Following vaccination of the placebo group, the researchers showed that placebo-controlled vaccine efficacy could be obtained by assuming that the benefit of vaccination over time has the same profile for the original vaccine recipients and the placebo crossovers. Hence, the method enables the estimation of vaccine durability and possible vaccine-linked enhanced disease.
Schematic of how crossover allows imputation of the case counts for an inferred placebo group. Following crossover, we assume the vaccine efficacy in Period 2 for the newly vaccinated (Deferred Vaccine Arm) is the same 80% that was observed in the newly vaccinated (Immediate Vaccine Arm) in Period 1. This logic implies that a counterfactual placebo group of 20 volunteers would have about 5 cases. Thus the vaccine efficacy for the original vaccine arm in Period 2 has waned to 100% (1 – 3/5) = 60%.
What the study found
The researchers found post-crossover helps estimate the effectiveness of the vaccine. It can help shed light on the vaccine durability, determine waning efficacy, and identify late enhancement of the disease. However, these results are less reliable than those obtained by a standard trial, wherein the placebo group is maintained.
Further, the team noted that vaccine efficacy for post-crossover periods relies on previous vaccine effectiveness estimates. Thus, longer pre-crossover periods with a higher number of cases give better estimates of late vaccine efficacy.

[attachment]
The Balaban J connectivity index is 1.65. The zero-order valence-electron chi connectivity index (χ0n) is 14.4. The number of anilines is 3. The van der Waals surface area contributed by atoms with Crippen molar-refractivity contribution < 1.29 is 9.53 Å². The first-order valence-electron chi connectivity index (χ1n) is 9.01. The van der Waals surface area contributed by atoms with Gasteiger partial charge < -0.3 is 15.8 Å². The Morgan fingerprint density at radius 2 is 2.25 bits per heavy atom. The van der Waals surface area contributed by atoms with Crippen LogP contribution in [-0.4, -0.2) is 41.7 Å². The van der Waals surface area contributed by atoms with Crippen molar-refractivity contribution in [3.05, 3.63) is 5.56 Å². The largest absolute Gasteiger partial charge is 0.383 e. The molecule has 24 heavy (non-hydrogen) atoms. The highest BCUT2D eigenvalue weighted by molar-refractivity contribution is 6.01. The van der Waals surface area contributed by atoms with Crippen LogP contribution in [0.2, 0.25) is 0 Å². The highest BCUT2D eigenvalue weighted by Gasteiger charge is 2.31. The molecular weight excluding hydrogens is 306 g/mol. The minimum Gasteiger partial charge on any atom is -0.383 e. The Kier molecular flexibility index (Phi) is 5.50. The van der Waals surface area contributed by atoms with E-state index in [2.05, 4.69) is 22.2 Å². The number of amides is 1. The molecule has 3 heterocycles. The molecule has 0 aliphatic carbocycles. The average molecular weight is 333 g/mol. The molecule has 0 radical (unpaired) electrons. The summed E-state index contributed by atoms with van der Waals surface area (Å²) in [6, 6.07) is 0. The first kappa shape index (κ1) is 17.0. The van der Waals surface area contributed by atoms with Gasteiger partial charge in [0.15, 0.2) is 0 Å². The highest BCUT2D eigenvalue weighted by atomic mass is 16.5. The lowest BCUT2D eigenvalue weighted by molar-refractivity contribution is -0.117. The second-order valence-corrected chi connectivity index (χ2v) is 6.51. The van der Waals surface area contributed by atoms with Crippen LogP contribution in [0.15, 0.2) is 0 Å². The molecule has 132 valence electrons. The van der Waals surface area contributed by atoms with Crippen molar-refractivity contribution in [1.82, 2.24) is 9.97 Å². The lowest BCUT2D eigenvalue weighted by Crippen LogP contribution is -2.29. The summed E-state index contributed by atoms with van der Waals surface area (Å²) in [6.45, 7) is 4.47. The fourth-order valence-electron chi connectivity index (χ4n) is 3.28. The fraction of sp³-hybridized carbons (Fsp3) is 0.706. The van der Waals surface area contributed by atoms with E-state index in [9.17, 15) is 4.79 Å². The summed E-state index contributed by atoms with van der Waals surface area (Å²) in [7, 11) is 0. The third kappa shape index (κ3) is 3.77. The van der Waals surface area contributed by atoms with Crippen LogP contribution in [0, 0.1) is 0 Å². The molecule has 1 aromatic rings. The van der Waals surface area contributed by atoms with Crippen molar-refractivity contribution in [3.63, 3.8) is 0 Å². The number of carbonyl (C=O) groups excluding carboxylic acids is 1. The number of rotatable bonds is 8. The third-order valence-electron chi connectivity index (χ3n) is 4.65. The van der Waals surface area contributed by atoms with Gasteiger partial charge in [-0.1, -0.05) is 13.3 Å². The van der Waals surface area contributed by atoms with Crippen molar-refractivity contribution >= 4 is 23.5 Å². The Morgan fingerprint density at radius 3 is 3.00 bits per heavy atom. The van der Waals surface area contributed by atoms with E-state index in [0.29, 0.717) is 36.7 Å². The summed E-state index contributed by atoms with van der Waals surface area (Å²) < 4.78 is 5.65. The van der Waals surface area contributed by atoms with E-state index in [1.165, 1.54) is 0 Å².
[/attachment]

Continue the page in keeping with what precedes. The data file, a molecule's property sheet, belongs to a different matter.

This means that an open-label crossover may cause riskier behaviors during the immediate crossover period, which can influence vaccine efficacy estimates.
With an unblinded crossover, there is a real concern that immediately after crossover the newly unblinded original vaccine recipients will forgo masks and social distancing while the newly unblinded placebo volunteers will not,” the researchers explained.
Nevertheless, if some of the volunteers opt to become unblinded, continued follow-up of these participants should be done to maximize information. The trial heads can ask simple questions to assess planned and actual risk behavior, along with comorbidities, to help adjust for biases caused by unblinding.
Continued blinded follow-up in the original arms is optimal to assess vaccine efficacy over time and is endorsed by the FDA in their guidance about COVID-19 vaccine development,” the researchers concluded in the study.
They added that continuing with the follow-up allows for a doubling of volunteers. They can contribute to an immune correlates analysis, allowing for a quick pivot of a trial of boosters, in case the vaccine shows fading efficacy.
medRxiv publishes preliminary scientific reports that are not peer-reviewed and, therefore, should not be regarded as conclusive, guide clinical practice/health-related behavior, or treated as established information.
- Follman, D., Fintzi, J., Fay, M., Janes, H., Baden, L. Sahly, H. et al. (2020) Assessing Durability of Vaccine Effect Following Blinded Crossover in COVID-19 Vaccine Efficacy Trials. medRxiv. doi: https://doi.org/10.1101/2020.12.14.20248137, https://www.medrxiv.org/content/10.1101/2020.12.14.20248137v1